Oral health is influenced by myriad factors, including oral hygiene practices [56], diet [57,58,59], socioeconomic status [60,61], and environmental exposures [62]. Environmental factors, such as air and noise pollution, negatively impact oral health outcomes [63,64,65]. However, the direct association between decarbonization of transportation and oral health is an emerging field of research, and more studies are needed to provide hard evidence of these links. These studies should be country and context specific taking cognizance of the different income levels. Disparities in the prevalence and access to oral health care differ by country income levels [66,67]. This research agenda responds to the 2021 World Health Assembly resolution calling for the incorporation of oral health within the non-communicable diseases’ agenda and for a public health approach to address oral health problems [68], along with the 2023–2030 Global Strategy on Oral Health [69]. In addition, conducting studies on the link between transport decarbonization and oral health will ensure that oral health advocates are included in the discussions on the multi-sectoral solutions to population health and wellbeing and moves away from decades long narrow focus on teeth and oral cavity. Siloed endeavors to achieve the SDGs results from the failure to acknowledge the interconnectedness of the goals and the importance of their combined achievement for the wellbeing and prosperity of populations. Likewise, excluding critical components of health, like oral health, from the plans and goals for the decarbonization of transport as a strategic approach for healthy lives ignores the multiple connections between oral and general health.
The findings of this study suggest that the planning of decarbonization strategies in the transport sector should be carried out in conjunction with oral health experts. The December 2019 Conference on Health and Active Transportation brought together experts from the fields of transportation and health to discuss and shape the future of active transportation. The conference focused on Innovative Practices, Building Strategic Institutional Relationships, and Identifying Research Needs and Opportunities to pave the way for sustainable transportation solutions [22]. However, it is noteworthy that the conference outcomes and the derived conceptual model, which encompassed economic and systems analysis, evaluation of emerging technologies and policies, efforts to address inclusivity, disparities, and equity, as well as messaging and communication strategies, did not explicitly include an oral health perspective despite the strong relationship between oral health and overall health [70,71]. By integrating oral health into the discussions and planning processes surrounding decarbonization efforts in the transport sector, policymakers and stakeholders can ensure that oral health is not overlooked in the pursuit of sustainable and equitable transportation solutions.
Collaborative efforts between oral health experts, transportation planners, and policymakers can help identify specific research gaps and explore innovative strategies to promote oral health within the context of active transportation and sustainable transport infrastructure. Addressing oral health requires a multidimensional approach that integrates sustainable transportation practices and oral health promotion strategies. Collaboration among policymakers, urban planners, healthcare professionals, and community stakeholders. Such approaches may include incorporating oral health considerations into urban planning, promoting active transportation through public health initiatives, and integrating oral health education within sustainable transportation campaigns with the aim of improving access to oral health care. The recognition of this interconnectedness is vital for developing comprehensive and inclusive approaches that prioritize the oral and general well-being of individuals and communities as we strive for a sustainable and decarbonized future.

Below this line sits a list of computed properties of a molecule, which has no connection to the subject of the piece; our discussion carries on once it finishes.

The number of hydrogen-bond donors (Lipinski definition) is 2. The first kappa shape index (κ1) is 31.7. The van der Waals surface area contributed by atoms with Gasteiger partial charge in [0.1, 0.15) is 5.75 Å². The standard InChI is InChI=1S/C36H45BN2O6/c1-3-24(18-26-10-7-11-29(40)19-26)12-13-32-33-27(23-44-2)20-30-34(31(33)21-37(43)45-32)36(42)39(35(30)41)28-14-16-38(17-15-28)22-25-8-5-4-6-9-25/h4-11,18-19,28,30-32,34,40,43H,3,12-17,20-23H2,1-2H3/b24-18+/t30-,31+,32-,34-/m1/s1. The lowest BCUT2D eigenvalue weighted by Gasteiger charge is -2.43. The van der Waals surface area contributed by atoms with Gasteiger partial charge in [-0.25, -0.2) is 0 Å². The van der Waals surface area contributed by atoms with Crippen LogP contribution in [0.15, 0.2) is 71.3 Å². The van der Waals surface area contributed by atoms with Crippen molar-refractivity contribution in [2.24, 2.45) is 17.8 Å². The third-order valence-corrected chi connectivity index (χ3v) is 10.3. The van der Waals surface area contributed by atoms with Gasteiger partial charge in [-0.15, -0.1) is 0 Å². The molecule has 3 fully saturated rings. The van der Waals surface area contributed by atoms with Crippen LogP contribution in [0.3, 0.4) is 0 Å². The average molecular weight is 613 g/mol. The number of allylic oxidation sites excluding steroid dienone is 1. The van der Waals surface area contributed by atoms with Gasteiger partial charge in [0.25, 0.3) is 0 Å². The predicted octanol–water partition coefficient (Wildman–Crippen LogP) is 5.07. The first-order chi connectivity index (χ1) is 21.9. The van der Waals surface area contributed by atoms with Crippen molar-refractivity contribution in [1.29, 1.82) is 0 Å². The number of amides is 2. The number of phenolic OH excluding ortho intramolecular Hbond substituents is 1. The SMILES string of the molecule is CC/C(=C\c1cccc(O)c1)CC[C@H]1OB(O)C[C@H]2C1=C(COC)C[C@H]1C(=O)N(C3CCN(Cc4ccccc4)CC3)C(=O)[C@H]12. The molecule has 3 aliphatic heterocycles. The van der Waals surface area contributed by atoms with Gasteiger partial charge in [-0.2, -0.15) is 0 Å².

The bridges to link efforts to achieve sustainable and decarbonized transportation with oral health promotion activities should not exclude the peculiar needs of low- and middle-income countries where these needs are acute. Sadly, most of the investment and research toward sustainable transport is currently directed toward high-income markets [72]. Briceno-Garmendia et al. [73] made the economic case for expanding electric vehicles to resource-limited settings and showed the significant opportunities for scaling up transport electrification using electric buses and two/three-wheelers. Such events may have a rippling effect on reducing oral health problems, which is currently skewed to resource-limited settings [74] Inclusive agenda are needed to build on previous experiences and avoid wasting of resources and time with detrimental impact on the wellbeing and prosperity of populations.

3. Conclusions

The decarbonization of transport is crucial not only for mitigating climate change but also for improving public health, including oral health. By transitioning to cleaner modes of transportation, such as active transportation and electric vehicles, we can significantly reduce air pollution, thereby decreasing the risk of oral diseases. Furthermore, the promotion of physical activity through sustainable transport infrastructure contributes to overall oral health and well-being. Therefore, the global decarbonization of transport agenda needs to actively include oral health considerations in its formulation and implementation.

Author Contributions

M.O.F. conceptualized the review and wrote the original draft preparation. M.E.T. reviewed the manuscript and edited the paper. All authors have read and agreed to the published version of the manuscript.


This research received no external funding.

Institutional Review Board Statement

Not applicable.

Informed Consent Statement

Not applicable.

Data Availability Statement

Not applicable.

Conflicts of Interest

The authors declare no conflict of interest.


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Folayan, M.O.; El Tantawi, M. Decarbonization of Transport and Oral Health. BioMed 2023, 3, 392-399.

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Folayan MO, El Tantawi M. Decarbonization of Transport and Oral Health. BioMed. 2023; 3(3):392-399.

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Folayan, Morenike Oluwatoyin, and Maha El Tantawi. 2023. "Decarbonization of Transport and Oral Health" BioMed 3, no. 3: 392-399.